References Top

1.Halder RM, Pham HN, Breadon JY, et al. Micropigmentation for the treatment of vitiligo. J Dermatol Surg Oncol 1989;15:1092-4.  Back to cited text no. 1  [PUBMED]  
2.Learner AB, Halaben R, Klaus S N, et al. Transplantation of human melanocytes. J Invest Dermatol 1987;89:219-24.  Back to cited text no. 2    
3.Behl PN. Treatment of vitiligo with homologous thin Thiersh's skin grafts. Current Med Prac 1961;8:218-21.  Back to cited text no. 3    
4.Koga M. Epidermal grafting using the tops of the suction blister in the treatment of vitiligo. Arch Dermatol 1988;124:1646-8.  Back to cited text no. 4  [PUBMED]  
5.Jha AK, Pandey SS, et al. Punch grafting in vitiligo. Ind J Dermatol Venereol Leprol 1992;58:328-30.  Back to cited text no. 5    
6.Falabella R. Treatment of localised vitiligo by autologous minigrafting. Arch Dermatol 1988;124:1649-55.  Back to cited text no. 6  [PUBMED]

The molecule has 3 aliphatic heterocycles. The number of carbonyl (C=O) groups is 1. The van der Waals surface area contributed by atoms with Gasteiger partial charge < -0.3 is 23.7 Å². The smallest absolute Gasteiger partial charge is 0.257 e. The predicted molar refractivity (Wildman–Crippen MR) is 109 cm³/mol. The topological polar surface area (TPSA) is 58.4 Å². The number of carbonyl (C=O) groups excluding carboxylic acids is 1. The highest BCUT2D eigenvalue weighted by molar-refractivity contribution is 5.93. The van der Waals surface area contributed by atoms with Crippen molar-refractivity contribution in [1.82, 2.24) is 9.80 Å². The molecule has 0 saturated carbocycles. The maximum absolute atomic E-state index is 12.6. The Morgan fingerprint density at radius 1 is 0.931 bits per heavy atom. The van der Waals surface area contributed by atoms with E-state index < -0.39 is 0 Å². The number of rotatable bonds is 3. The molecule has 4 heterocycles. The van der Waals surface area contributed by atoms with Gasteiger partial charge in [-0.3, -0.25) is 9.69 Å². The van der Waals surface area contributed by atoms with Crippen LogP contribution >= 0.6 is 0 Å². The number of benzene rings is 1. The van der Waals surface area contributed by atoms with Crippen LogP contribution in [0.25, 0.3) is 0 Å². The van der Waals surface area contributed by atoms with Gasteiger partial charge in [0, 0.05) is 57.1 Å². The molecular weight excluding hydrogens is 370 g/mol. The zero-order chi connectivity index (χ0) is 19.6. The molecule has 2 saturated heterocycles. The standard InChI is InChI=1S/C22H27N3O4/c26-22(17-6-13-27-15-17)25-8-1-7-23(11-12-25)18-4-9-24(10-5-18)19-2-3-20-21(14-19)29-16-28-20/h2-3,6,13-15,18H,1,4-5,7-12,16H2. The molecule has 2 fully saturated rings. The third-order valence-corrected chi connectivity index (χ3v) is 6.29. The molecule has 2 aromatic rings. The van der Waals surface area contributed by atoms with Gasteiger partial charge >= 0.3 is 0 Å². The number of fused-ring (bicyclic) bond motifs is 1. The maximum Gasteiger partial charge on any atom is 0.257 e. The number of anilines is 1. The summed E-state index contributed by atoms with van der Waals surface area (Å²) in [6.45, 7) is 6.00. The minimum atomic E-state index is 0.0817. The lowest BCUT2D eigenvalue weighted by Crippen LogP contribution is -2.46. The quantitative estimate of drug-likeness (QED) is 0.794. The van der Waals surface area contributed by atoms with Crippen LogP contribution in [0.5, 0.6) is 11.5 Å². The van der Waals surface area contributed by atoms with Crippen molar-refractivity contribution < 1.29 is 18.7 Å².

7.Singh AK, Sarin RC, et al. Evaluation of replacement graft and punch grafts in treatment of vitiligo; Ind J Dermatol Venereol Leprol 1980;46:140-5.  Back to cited text no. 7    
8.Sawant SS. Autologous miniature punch skin grafting in stable vitiligo. Ind J Dermatol Venereol Leprol 1992;58:310-4.  Back to cited text no. 8    
9.Das SS, Pasricha JS. Punch Grafting as a treatment of residual lesions of vitiligo. Ind J Dermatol Venereol Leprol 1992;58:315-9.  Back to cited text no. 9    
10.Falabella R. Repigmentation of segmental vitiligo by autologous minigrafting. J Am Acad Dermatol 1983; 9:514-21.  Back to cited text no. 10  [PUBMED]  


[Table - 1], [Table - 2], [Table - 3], [Table - 4]